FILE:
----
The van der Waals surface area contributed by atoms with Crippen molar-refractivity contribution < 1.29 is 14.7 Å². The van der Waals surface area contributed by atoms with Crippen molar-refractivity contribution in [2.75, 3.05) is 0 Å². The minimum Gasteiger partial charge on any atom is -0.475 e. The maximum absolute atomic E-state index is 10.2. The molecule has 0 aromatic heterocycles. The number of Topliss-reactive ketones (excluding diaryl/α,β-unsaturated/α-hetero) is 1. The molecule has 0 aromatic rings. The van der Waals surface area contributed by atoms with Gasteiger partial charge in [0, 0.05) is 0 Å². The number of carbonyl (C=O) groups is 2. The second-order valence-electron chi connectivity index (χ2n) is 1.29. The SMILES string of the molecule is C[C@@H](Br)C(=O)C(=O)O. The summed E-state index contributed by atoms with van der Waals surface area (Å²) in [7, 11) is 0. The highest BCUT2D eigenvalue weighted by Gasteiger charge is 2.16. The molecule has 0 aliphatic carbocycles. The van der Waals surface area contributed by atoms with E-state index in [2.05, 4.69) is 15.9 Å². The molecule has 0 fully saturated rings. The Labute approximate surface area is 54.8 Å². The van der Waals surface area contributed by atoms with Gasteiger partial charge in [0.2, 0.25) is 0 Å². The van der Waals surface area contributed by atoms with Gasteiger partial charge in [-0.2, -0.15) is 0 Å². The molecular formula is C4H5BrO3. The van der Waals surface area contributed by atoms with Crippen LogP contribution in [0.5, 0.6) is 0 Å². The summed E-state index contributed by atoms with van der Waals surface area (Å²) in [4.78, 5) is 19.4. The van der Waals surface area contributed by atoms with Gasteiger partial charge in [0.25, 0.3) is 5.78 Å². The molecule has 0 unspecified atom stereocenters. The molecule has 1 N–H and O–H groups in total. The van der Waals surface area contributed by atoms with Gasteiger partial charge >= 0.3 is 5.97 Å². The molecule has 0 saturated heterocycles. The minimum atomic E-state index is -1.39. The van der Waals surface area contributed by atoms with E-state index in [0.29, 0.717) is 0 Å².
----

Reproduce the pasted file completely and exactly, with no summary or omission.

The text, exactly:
The van der Waals surface area contributed by atoms with Crippen molar-refractivity contribution < 1.29 is 14.7 Å². The van der Waals surface area contributed by atoms with Crippen molar-refractivity contribution in [2.75, 3.05) is 0 Å². The minimum Gasteiger partial charge on any atom is -0.475 e. The maximum absolute atomic E-state index is 10.2. The molecule has 0 aromatic heterocycles. The number of Topliss-reactive ketones (excluding diaryl/α,β-unsaturated/α-hetero) is 1. The molecule has 0 aromatic rings. The van der Waals surface area contributed by atoms with Gasteiger partial charge in [0, 0.05) is 0 Å². The number of carbonyl (C=O) groups is 2. The second-order valence-electron chi connectivity index (χ2n) is 1.29. The SMILES string of the molecule is C[C@@H](Br)C(=O)C(=O)O. The summed E-state index contributed by atoms with van der Waals surface area (Å²) in [7, 11) is 0. The highest BCUT2D eigenvalue weighted by Gasteiger charge is 2.16. The molecule has 0 aliphatic carbocycles. The van der Waals surface area contributed by atoms with E-state index in [2.05, 4.69) is 15.9 Å². The molecule has 0 fully saturated rings. The Labute approximate surface area is 54.8 Å². The van der Waals surface area contributed by atoms with Gasteiger partial charge in [0.2, 0.25) is 0 Å². The van der Waals surface area contributed by atoms with Gasteiger partial charge in [-0.2, -0.15) is 0 Å². The molecular formula is C4H5BrO3. The van der Waals surface area contributed by atoms with Crippen LogP contribution in [0.5, 0.6) is 0 Å². The summed E-state index contributed by atoms with van der Waals surface area (Å²) in [4.78, 5) is 19.4. The van der Waals surface area contributed by atoms with Gasteiger partial charge in [0.25, 0.3) is 5.78 Å². The molecule has 0 unspecified atom stereocenters. The molecule has 1 N–H and O–H groups in total. The van der Waals surface area contributed by atoms with Gasteiger partial charge >= 0.3 is 5.97 Å². The molecule has 0 saturated heterocycles. The minimum atomic E-state index is -1.39. The van der Waals surface area contributed by atoms with E-state index in [0.29, 0.717) is 0 Å².